Source: supplied by publisher via NetGalley
Formats available: hardcover, paperback, ebook, audiobook
Genres: historical fiction, historical mystery, mystery
Series: Silver Screen Historical Mystery #1
Published by Severn House Publishers on September 7, 2021
Purchasing Info: Author's Website, Publisher's Website, Amazon, Barnes & Noble, Kobo, Bookshop.org
"You shall never have a penny of my money. Leave me alone or I will shoot you dead!"
1924. After six months in Hollywood, young British widow Emma Blackstone has come to love her new employer, glamourous movie-star Kitty Flint - even if her late husband's sister is one of the worst actresses she's ever seen. Looking after Kitty and her three adorable Pekinese dogs isn't work Emma dreamed of, but Kitty rescued her when she was all alone in the world. Now, the worst thing academically-minded Emma has to worry about is the shocking historical inaccuracies of the films Kitty stars in.
Until, that is, Rex Festraw - Kitty's first husband, to whom she may or may not still be married - turns up dead in her dressing room, a threatening letter seemingly from Kitty in his pocket.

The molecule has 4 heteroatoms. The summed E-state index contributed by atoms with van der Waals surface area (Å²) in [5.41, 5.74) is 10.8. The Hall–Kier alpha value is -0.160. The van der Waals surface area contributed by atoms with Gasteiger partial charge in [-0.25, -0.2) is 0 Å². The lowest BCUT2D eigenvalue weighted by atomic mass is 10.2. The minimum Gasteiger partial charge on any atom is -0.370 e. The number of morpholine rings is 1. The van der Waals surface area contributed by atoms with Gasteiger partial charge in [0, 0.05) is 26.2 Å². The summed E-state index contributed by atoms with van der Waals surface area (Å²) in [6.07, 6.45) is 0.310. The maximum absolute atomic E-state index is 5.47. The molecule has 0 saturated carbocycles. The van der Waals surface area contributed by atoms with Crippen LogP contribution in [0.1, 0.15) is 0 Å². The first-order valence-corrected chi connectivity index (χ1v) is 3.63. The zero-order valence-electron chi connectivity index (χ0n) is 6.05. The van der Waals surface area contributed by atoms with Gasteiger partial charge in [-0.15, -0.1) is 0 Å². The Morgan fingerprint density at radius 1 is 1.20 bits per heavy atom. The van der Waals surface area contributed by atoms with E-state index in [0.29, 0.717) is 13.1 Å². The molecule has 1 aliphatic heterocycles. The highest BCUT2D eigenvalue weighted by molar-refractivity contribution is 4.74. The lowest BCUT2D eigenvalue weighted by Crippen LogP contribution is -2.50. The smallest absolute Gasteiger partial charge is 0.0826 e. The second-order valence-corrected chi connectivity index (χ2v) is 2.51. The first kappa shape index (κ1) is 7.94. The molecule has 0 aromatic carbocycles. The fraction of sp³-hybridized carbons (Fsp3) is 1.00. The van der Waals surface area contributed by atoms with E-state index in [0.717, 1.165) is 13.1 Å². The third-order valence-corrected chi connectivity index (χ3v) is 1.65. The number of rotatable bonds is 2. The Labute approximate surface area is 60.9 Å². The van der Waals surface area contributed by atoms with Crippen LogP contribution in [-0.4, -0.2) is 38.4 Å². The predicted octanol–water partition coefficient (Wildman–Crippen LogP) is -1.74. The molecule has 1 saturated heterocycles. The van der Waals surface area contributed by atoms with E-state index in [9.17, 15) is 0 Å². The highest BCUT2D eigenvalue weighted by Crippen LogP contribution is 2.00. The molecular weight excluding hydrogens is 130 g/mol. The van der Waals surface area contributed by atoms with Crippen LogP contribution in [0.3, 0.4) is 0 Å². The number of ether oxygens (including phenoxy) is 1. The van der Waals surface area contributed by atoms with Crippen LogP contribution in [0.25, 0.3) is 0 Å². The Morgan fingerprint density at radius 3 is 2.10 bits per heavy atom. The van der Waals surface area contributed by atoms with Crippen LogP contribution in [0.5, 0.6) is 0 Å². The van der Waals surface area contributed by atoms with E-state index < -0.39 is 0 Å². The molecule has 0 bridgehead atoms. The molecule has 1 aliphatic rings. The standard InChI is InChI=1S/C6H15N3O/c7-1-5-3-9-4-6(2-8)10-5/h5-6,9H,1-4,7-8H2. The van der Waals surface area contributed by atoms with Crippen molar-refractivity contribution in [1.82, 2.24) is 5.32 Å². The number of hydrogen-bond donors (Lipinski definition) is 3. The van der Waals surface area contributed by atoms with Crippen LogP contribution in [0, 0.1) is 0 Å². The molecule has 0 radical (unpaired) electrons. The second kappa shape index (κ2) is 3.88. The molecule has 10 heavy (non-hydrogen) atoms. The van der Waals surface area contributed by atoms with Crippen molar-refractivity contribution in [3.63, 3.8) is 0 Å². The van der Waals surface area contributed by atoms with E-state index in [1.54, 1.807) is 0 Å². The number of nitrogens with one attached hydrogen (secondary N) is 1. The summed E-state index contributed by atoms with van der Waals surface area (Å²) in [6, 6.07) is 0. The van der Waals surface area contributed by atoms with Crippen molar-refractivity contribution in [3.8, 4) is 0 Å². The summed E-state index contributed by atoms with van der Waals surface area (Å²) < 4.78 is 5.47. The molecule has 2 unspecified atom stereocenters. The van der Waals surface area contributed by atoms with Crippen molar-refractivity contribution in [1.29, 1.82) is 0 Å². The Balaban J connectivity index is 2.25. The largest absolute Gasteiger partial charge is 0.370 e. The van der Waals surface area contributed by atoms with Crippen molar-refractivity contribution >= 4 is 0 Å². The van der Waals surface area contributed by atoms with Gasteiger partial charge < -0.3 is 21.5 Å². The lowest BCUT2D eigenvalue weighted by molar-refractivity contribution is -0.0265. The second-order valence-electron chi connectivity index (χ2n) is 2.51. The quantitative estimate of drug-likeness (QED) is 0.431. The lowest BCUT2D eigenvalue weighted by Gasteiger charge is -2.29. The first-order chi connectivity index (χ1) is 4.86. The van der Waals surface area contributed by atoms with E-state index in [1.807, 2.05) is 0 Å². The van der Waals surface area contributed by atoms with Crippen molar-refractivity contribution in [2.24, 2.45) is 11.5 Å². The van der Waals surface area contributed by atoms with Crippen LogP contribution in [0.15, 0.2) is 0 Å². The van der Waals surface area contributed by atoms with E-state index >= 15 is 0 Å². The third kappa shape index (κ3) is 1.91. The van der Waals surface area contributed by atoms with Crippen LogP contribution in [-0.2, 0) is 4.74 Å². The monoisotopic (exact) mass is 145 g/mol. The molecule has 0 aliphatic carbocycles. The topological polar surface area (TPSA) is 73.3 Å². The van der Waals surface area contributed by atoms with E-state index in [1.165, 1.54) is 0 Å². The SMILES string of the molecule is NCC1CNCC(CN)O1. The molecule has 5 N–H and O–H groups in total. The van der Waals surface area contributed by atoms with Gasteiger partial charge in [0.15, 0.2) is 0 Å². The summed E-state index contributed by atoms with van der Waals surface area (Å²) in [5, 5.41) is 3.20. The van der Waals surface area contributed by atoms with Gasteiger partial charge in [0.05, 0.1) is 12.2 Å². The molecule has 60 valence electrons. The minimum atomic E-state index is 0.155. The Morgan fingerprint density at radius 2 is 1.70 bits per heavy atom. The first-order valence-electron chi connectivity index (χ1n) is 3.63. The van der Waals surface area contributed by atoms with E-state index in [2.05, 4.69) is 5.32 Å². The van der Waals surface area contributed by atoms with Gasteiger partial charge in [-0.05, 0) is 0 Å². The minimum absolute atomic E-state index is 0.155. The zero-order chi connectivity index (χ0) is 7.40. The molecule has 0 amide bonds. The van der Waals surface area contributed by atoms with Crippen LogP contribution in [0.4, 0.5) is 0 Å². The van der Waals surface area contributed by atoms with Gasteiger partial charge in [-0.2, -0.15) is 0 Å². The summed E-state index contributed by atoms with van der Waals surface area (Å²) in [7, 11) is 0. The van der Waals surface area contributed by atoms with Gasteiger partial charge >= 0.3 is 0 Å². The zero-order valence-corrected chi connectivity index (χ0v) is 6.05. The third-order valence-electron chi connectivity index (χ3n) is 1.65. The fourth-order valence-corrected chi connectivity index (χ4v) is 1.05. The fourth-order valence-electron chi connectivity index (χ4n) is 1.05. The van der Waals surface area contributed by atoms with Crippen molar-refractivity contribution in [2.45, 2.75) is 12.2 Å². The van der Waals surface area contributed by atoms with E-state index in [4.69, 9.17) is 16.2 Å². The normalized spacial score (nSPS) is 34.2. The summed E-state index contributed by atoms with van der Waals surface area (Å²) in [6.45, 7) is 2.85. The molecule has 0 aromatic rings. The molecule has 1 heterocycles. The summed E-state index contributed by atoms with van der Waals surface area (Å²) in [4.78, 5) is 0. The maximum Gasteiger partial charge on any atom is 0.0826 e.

Emma's certain her flighty but kind-hearted sister-in-law has been framed. But who by? And why? From spiteful rivals to jealous boyfriends, the suspects are numerous. But as Emma investigates, she begins to untangle a deadly plot - and there's something Kitty's not telling her . . .
This gripping first in a brand-new series from NYT-bestselling author Barbara Hambly brings the sights and sounds of Hollywood to life and is a perfect pick for fans of female-fronted historical mysteries set in the roaring twenties.
Welcome to Hollywood, circa 1924, in the heady days before the content crackdown of the Hays Code, and just a few short years before Al Jolson’s famous line in the original Jazz Singer, when the audience first heard an actor in a movie say, “You ain’t heard nothin’ yet.”
Movies may not talk yet, but everyone in the movie industry, from the gossip columnists to the extras, certainly has plenty to say. And as our story begins, they’re all saying it about silent screen temptress Kitty Flint – better known to her legions of fans as Camille de la Rose.
Kitty’s sister-in-law, the young widow Emma Blackstone, isn’t so much a fan as she is a personal assistant, general factotum and confidant to the woman who rescued her from desperation in the form of serving as a paid companion to an ill-tempered, irascible old woman who was driving Emma into an early grave. Literally.
After six months in Tinseltown with Kitty, Emma isn’t sure whether she’s happy or not, fulfilled or not, or content or not, but she’s sure that Kitty needs her and that taking care of Kitty and her three spoiled Pekingese, writing last-minute scene treatments for Kitty’s movies, has both exhausted her and given her a new lease on life.